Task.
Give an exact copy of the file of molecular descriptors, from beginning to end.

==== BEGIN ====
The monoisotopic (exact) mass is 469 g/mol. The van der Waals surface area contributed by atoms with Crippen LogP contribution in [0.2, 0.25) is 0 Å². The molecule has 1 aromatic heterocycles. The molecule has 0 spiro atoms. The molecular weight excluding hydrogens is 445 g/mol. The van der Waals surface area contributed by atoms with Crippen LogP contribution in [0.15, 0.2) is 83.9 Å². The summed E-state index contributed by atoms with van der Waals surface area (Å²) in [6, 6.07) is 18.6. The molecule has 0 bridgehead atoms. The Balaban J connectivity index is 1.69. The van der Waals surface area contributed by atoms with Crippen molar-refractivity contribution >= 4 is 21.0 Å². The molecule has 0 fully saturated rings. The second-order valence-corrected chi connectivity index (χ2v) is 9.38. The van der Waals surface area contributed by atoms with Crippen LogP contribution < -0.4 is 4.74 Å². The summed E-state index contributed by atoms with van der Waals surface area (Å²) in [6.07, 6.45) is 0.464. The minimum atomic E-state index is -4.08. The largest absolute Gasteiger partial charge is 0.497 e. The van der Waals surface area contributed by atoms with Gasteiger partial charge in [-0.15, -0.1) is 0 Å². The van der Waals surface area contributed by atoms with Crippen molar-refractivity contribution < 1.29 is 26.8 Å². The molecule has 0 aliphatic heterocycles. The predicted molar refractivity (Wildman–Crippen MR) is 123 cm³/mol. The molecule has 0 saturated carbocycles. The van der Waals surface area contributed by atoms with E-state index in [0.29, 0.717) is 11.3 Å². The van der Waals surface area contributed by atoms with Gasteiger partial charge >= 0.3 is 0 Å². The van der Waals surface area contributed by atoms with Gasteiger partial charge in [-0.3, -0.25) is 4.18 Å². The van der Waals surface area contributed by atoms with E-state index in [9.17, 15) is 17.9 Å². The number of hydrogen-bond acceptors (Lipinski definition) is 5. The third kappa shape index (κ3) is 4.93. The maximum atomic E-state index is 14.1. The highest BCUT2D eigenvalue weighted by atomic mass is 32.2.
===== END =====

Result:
The monoisotopic (exact) mass is 469 g/mol. The van der Waals surface area contributed by atoms with Crippen LogP contribution in [0.2, 0.25) is 0 Å². The molecule has 1 aromatic heterocycles. The molecule has 0 spiro atoms. The molecular weight excluding hydrogens is 445 g/mol. The van der Waals surface area contributed by atoms with Crippen LogP contribution in [0.15, 0.2) is 83.9 Å². The summed E-state index contributed by atoms with van der Waals surface area (Å²) in [6, 6.07) is 18.6. The molecule has 0 bridgehead atoms. The Balaban J connectivity index is 1.69. The van der Waals surface area contributed by atoms with Crippen molar-refractivity contribution >= 4 is 21.0 Å². The molecule has 0 fully saturated rings. The second-order valence-corrected chi connectivity index (χ2v) is 9.38. The van der Waals surface area contributed by atoms with Crippen LogP contribution < -0.4 is 4.74 Å². The summed E-state index contributed by atoms with van der Waals surface area (Å²) in [6.07, 6.45) is 0.464. The minimum atomic E-state index is -4.08. The largest absolute Gasteiger partial charge is 0.497 e. The van der Waals surface area contributed by atoms with Gasteiger partial charge in [-0.15, -0.1) is 0 Å². The van der Waals surface area contributed by atoms with Crippen molar-refractivity contribution < 1.29 is 26.8 Å². The molecule has 0 aliphatic heterocycles. The predicted molar refractivity (Wildman–Crippen MR) is 123 cm³/mol. The molecule has 0 saturated carbocycles. The van der Waals surface area contributed by atoms with E-state index in [0.29, 0.717) is 11.3 Å². The van der Waals surface area contributed by atoms with Gasteiger partial charge >= 0.3 is 0 Å². The van der Waals surface area contributed by atoms with Gasteiger partial charge in [-0.3, -0.25) is 4.18 Å². The van der Waals surface area contributed by atoms with E-state index in [9.17, 15) is 17.9 Å². The number of hydrogen-bond acceptors (Lipinski definition) is 5. The third kappa shape index (κ3) is 4.93. The maximum atomic E-state index is 14.1. The highest BCUT2D eigenvalue weighted by atomic mass is 32.2.